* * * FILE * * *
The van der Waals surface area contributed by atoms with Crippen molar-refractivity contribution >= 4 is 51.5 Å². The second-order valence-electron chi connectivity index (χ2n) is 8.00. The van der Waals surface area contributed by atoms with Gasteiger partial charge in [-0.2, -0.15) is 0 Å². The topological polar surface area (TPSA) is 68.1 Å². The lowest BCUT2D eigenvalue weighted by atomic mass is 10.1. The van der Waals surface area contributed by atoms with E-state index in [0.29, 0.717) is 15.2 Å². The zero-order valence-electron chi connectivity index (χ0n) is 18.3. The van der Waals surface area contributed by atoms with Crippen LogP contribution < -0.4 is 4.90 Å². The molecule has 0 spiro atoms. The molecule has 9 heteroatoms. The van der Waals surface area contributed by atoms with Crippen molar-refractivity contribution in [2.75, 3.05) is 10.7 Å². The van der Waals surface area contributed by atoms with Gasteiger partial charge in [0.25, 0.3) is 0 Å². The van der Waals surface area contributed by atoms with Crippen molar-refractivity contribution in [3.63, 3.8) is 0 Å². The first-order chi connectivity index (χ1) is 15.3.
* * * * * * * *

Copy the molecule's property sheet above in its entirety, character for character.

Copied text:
The van der Waals surface area contributed by atoms with Crippen molar-refractivity contribution >= 4 is 51.5 Å². The second-order valence-electron chi connectivity index (χ2n) is 8.00. The van der Waals surface area contributed by atoms with Gasteiger partial charge in [-0.2, -0.15) is 0 Å². The topological polar surface area (TPSA) is 68.1 Å². The lowest BCUT2D eigenvalue weighted by atomic mass is 10.1. The van der Waals surface area contributed by atoms with E-state index in [0.29, 0.717) is 15.2 Å². The zero-order valence-electron chi connectivity index (χ0n) is 18.3. The van der Waals surface area contributed by atoms with Crippen LogP contribution < -0.4 is 4.90 Å². The molecule has 0 spiro atoms. The molecule has 9 heteroatoms. The van der Waals surface area contributed by atoms with Crippen molar-refractivity contribution in [2.75, 3.05) is 10.7 Å². The van der Waals surface area contributed by atoms with Gasteiger partial charge in [0.25, 0.3) is 0 Å². The van der Waals surface area contributed by atoms with Crippen molar-refractivity contribution in [3.63, 3.8) is 0 Å². The first-order chi connectivity index (χ1) is 15.3.